This is a guest post by Dr Suzanne Belton. Dr Belton is a medical anthropologist and midwife with clinical experience in community health, women’s health, family planning and refugee health.

Advocacy group WHAT RU4 NT? gathered in virtuous indignation on the 20th of April to hear the third and ongoing debate in the Northern Territory Legislative Assembly on reform to the Northern Territory’s Medical Services Act, the 1982 law which regulates access to abortion in the NT, a reform process which began in 2012.

Since that time the minority Country Liberal Government has leaked members faster than a Indonesian fishing boat full of refugees. One renegade ex-member–Speaker of the Legislative Assembly and now Independent Member for Goyder, Ms Kezia Purick–a veritable Amazon, announced her private member’s bill to reform abortion law after she left the CLP in 2015.

This soap opera is due to a conservative stagnation in the parliament. Minister for Health John Elferink confirmed that during the debate this week, stating, ‘Clearly the government of the day made a determination that nothing should change in relation to the use of RU486 in the Northern Territory.  That is the position of government; it is a board decision, to which I am bound.’

In our over-governed, unicameral legislative assembly we have 25 members of parliament, nine of whom are women. For a far flung frontier, the Territory is leading the way for women in politics. We make Malcolm Turnbull look like he fell out of Mad Men. Truly ladies, the Northern Territory is a hotbed of feminist advocacy!

Abortion–is a touchy subject–one in four women in Australia has had or will have one and everyone has their own opinion.

My opinion is that the Northern Territory law needs a makeover not simply a bit of Botox. Currently the law says that only a specialist gynaecologist can perform a termination of pregnancy and there must be two doctors agreeing to the procedure as one would not be able to do the job alone. This in a place where it is difficult to find health services. The law says doctors and women can be criminalised and that abortions must occur in a hospital.

This has been interpreted by some lawyers to mean that early medical termination of pregnancy provided by a GP before nine weeks gestation with tablets taken at home is not legal in the Northern Territory. The tablets were invented and used 25 years ago in Europe: RU486 has been available for a decade in the rest of Australia and is on the Pharmaceutical Benefits Scheme. The Northern Territory is the only jurisdiction that does not allow early medical abortion.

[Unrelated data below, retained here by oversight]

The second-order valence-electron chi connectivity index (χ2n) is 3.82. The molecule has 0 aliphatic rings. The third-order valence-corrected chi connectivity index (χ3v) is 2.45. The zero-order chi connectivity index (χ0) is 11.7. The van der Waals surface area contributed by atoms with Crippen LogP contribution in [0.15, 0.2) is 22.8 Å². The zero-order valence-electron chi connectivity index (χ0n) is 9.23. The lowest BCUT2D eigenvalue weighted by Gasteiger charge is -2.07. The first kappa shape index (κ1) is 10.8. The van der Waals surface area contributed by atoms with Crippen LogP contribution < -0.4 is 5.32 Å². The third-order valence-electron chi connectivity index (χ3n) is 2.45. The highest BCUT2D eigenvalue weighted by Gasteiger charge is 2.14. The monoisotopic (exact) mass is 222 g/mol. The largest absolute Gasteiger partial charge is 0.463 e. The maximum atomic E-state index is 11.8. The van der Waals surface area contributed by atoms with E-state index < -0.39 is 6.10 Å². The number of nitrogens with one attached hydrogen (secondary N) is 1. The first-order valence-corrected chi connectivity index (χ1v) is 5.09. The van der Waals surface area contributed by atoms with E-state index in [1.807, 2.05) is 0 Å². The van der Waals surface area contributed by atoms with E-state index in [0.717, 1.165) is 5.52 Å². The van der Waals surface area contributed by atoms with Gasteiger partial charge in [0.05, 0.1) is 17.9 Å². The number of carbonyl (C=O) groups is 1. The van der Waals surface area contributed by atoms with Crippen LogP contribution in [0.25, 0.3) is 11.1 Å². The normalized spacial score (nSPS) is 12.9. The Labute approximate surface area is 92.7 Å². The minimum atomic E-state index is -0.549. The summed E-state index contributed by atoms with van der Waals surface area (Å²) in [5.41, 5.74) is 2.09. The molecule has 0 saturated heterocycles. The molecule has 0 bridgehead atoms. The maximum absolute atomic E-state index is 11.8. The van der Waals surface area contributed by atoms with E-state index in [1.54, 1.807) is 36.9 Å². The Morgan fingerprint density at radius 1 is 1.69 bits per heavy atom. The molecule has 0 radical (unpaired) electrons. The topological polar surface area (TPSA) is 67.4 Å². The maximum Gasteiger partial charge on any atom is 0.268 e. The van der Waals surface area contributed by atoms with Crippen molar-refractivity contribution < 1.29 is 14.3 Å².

In the Northern Territory medical and scientific progress is fossilised in a time warp, when Kylie Minogue (aka Charlene in Neighbours) still had the mullet perm and the home pregnancy test was not available.

The debate has been riveting.  So far, there are the cowboys, the missionaries and the modern madams.

One “cowboy”, the Member for Fong Lim, Mr Dave Tollner a former CLP Minister of Health felt the need to explain women’s reproductive physiology by saying, ‘I am concerned about people having abortions in the toilet.’

However the “missionaries”–including lapsed and practising Catholics–are not concerned with plumbing so much as women’s psychological hygiene. The Labor Member for Barkly, Gerry McCarthy stated, ‘…This became my thinking – psychosocial support networks for Territory women who undergo this process [of medical abortion].  If you live in the greater Darwin region you have access to those supports; if you live in Tennant Creek or Borroloola you do not.’  He did not mention the lack of psychological support that a woman may experience with a forced pregnancy and unwanted childcare that tend to last two decades.

Another “missionary”, the Independent Member for Nelson, Mr Gerry Wood used a road trauma analogy.  ‘If you do not support abortion in the first place, under the existing process of abortion, then just because a different method is developed to achieve the same goal of destroying a human life does not mean that it can be supported.  To do so, for me, would be hypocritical.  It is a bit like asking me if I would like to be hit by a bus or a car.’